Shorter Catechism Q. 39

Q. 39. What is the duty which God requireth of man?

A. The duty which God requireth of man, is obedience to his revealed will.


Matthew 28:19–20; Romans 1:5


It’s been a while, but perhaps you remember Q & A 3. “The Scriptures principally teach, what man is to believe concerning God, and what duty God requires of man.” Accordingly, the Shorter Catechism is itself divided into two main sections. The first part had to do with what we are to believe concerning God. So questions 4–38 taught us who God is, who we were created to be and what we have become in our sin, how God has redeemed us by his Son Jesus Christ, and how the Holy Spirit gives us confidence and assurance to live with joy. And, now, the Shorter Catechism begins its second section and puts before us what duty God requires from us.

But that’s the point, isn’t it?

Living the Christian life is a hard work. We are called to do no less than submit all our heart and body to the Lord, to take every thought captive for the Lord, and do all things, whether we eat or drink, or what ever we do, for God’s glory. In fact, it is so hard that the only thing that makes it possible is gratitude.

Let’s imagine we serve God for fear of punishment if we do not obey God. Sadly, this is in fact how many Christians think. They obey God out of fear. But fear can motivate us to obey only so much. Fear, naturally, robs all joy from our heart. But we are just not built to do anything we do not enjoy for long. Sooner or later, fear will degenerate into apathy. When that happens, people who once tried to live in obedience just don’t care anymore. Perhaps you know people like this. Perhaps you have become like this.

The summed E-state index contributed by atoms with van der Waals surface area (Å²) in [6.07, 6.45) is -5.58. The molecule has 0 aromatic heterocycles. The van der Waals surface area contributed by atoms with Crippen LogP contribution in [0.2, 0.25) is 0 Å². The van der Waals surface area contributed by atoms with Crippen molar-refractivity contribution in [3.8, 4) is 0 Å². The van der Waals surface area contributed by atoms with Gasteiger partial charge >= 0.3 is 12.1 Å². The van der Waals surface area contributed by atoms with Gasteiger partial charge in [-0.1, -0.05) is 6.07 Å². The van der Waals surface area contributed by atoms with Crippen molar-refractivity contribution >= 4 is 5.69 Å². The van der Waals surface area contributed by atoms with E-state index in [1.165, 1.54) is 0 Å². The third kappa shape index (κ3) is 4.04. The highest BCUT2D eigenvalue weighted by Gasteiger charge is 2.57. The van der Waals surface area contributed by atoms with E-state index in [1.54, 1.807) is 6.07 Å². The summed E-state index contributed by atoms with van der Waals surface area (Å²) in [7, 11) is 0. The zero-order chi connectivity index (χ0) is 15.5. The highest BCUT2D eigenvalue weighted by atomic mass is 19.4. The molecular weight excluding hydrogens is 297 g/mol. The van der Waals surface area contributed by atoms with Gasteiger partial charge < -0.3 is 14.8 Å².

Or imagine trying to serve God because we are motivated by what we may gain out of it. But if that is the case, as soon as we see no personal benefit in obedience, we will lose all desire for the Christian life. It’s not just the followers of the health-wealth gospel who live with a crass theology. Every believer who is not rightly motivated to live the Christian life is trying to manipulate God, either to appease him with service or handle him to bless us. Neither motivation is biblical.

Instead, the only motivation that can make living the Christian life joyful is gratitude for what God has done for us in Jesus Christ. So Paul in Romans 1:5 says he wants to bring about “obedience of faith.” He means our faith in Christ (who he is and what he has done) brings about obedience. And it is the risen Lord who conquered our sin and death that calls us to be disciples and to “observe all that [he] has commanded.” In other words, obedience is the fruit of a grateful heart. Christ loved us and gave himself for us. His love for us changes the reason for our obedience. Before, it was to please him or to get something out of him. Now, we want to live for the one who has died for us. We want to love the one who bore our sins on the cross.

It is for that reason why the Shorter Catechism first taught us “what we are to believe concerning God.” Only when we have learned who he is, who we are, and what God has done for us that we live the Christian life with joy. Joyful obedience comes from a grateful heart.

So I have some questions for you.

  1. Are you afraid God will judge you because you are not doing enough? Then you are serving God out of fear, not out of gratitude. Remind yourself that all you do is an answer to his grace.

  2. Are you apathetic or do you just not care about living in obedience to God? Then you have either never understood the gospel, or you need to learn it again and believe it again.

  3. Do you regularly think of Jesus’ death in your place, and his resurrection for you? Start doing so. Only gratitude produces God-pleasing obedience.